I’m almost 40, and it’s only been in the last few years that I’ve decided that I don’t give a darn about being ladylike and would far rather be strong and push myself. I wish I had been encouraged earlier in my life, but I’m cool making up for lost time. There’s a huge adventure out there waiting for me, and I’m going to reach out and accept the challenge.

  2. great post! I wish girls could just be girls and play sports, jump up and down and do what makes their heart sing! I am going to keep running like a girl and I will share it with everyone!

  3. I grew up with a mother who thought girls should only play tennis or be a cheerleader. It was right around the time that Title IX came about. Things have changed so much! But still something happens at puberty that really sucks the confidence out of girls. Would love to see that change!

  4. This is great! I’ve done some work in the past with a kids triathlon company that encourages both girls and boys to do a triathlon. I led clinics for the kids leading them through things like running drills and how to set up transition stations. It was a blast helping the kiddos get more confident in their abilities!

  5. Love this. I encourage both my daughters to embrace their athletic side – they have a genuine interest in fitness now and I hope it continues as they grow older.

  6. There are so many aspects in life where I totally do NOT consider myself a girl… However, when it comes to sports, I am TOTALLY a girl and proud! LOL!

  7. A number of reasons led me to stop doing gymnastics when I was going through puberty. Lots of the same reasons led me to not want to do a lot of other things in life. Its tough trying to breakout of your comfort zone especially when society wants you to stay in there!

  8. I grew up playing a lot of different sports. My mom was great in letting us try out different things, but she also did a great job balancing it with teaching us good mannerisms and such to carry ourselves (my sister and I) as young ladies.
    I think girls should be able to try out and live out what they desire to be.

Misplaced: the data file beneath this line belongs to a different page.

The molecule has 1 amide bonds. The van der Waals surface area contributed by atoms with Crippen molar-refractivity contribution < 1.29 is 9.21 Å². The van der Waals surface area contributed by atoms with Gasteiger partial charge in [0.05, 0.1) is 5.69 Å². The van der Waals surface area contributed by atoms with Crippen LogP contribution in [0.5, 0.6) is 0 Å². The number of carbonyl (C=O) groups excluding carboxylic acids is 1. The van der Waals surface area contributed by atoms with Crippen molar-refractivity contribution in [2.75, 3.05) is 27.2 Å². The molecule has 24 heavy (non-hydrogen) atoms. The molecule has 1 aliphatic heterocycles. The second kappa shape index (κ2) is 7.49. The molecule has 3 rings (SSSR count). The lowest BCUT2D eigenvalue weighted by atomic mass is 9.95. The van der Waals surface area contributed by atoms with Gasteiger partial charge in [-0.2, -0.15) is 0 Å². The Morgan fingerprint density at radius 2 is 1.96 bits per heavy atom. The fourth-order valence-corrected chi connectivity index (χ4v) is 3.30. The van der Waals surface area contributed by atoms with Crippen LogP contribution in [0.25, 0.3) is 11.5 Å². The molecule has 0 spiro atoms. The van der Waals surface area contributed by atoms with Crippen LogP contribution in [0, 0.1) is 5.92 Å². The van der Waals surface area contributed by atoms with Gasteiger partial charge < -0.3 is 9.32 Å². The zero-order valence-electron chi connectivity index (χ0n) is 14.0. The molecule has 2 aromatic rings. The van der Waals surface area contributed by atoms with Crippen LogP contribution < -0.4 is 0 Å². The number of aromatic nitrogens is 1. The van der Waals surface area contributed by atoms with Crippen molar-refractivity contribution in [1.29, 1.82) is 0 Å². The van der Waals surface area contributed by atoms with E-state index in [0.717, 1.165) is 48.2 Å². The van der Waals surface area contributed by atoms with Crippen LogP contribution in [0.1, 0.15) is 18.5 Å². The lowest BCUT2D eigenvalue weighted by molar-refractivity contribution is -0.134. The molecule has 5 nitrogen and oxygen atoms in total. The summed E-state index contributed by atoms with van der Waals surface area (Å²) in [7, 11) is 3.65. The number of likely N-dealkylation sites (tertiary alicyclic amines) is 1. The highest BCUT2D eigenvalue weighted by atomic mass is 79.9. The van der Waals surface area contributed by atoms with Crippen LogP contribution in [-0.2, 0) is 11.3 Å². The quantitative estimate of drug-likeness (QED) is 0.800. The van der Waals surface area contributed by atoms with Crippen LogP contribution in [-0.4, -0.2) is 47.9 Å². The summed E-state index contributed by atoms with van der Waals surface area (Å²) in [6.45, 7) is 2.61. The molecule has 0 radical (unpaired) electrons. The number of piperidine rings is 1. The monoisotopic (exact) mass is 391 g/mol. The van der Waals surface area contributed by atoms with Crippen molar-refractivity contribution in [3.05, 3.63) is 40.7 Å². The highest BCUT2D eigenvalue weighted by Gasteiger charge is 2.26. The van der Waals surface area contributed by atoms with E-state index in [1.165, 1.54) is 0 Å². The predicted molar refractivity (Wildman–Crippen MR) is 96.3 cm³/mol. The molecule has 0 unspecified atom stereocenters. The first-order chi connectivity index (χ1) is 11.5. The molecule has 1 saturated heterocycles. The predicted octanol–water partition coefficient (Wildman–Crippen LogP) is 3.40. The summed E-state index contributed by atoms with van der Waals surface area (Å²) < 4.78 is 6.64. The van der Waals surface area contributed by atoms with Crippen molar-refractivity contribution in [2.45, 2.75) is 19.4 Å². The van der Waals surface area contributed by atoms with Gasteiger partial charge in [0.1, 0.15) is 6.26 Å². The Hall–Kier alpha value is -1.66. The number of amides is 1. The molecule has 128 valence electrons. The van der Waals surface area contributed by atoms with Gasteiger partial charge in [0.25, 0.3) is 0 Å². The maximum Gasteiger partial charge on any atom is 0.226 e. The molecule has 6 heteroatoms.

9. UGH. Your uncle’s comment made me angry for you. I was very fortunate that my parents encouraged us to be active while growing up, and ALWAYS told us that we could do absolutely anything we set our minds to. I also think it was a good thing that my elementary school had co-ed sports teams. It put us on a level playing field (literally, haha) right from the get go, and let us know that we could do anything the boys could do when it came to sports.

  10. Ohhhh girl. I want to punch your uncle. I realize that’s not productive, but those types of comments are so hurtful.

    I was rather round until I was about 18, and I’m so thankful my parents were active because that kept me active.

  11. I was never the sporty type, but I did play tennis (albeit horribly) throughout high school. It’s too bad your uncle had that opinion about girls playing sports – I love watching women’s soccer because their game is truly different than men’s – in a really cool way. We all have our places in the sport and fitness world – no one should be excluded from that!!

  12. I have to admit I didn’t keep playing sports as I got older. But it really wasn’t because anyone discouraged me. If anything my friends and family were a little too encouraging when it came to getting me back into swimming and football (soccer) but I just wasn’t that interested lol. Kind of wish I’d stuck with it now though.

  13. LOVE this! As a kid, I was the only girl on a boys baseball team. I was their pitcher, and really good at it. Until the league decided I had to play softball with the girls. So important to teach our girls about their inner strength and their ability to play any sport.

  14. I love this campaign and this post so much. I hated being a girl when I was little because I’d always be told I couldn’t do all kinds of different things because it wasn’t ladylike/because I was a girl. ._. Thanks for writing this! <3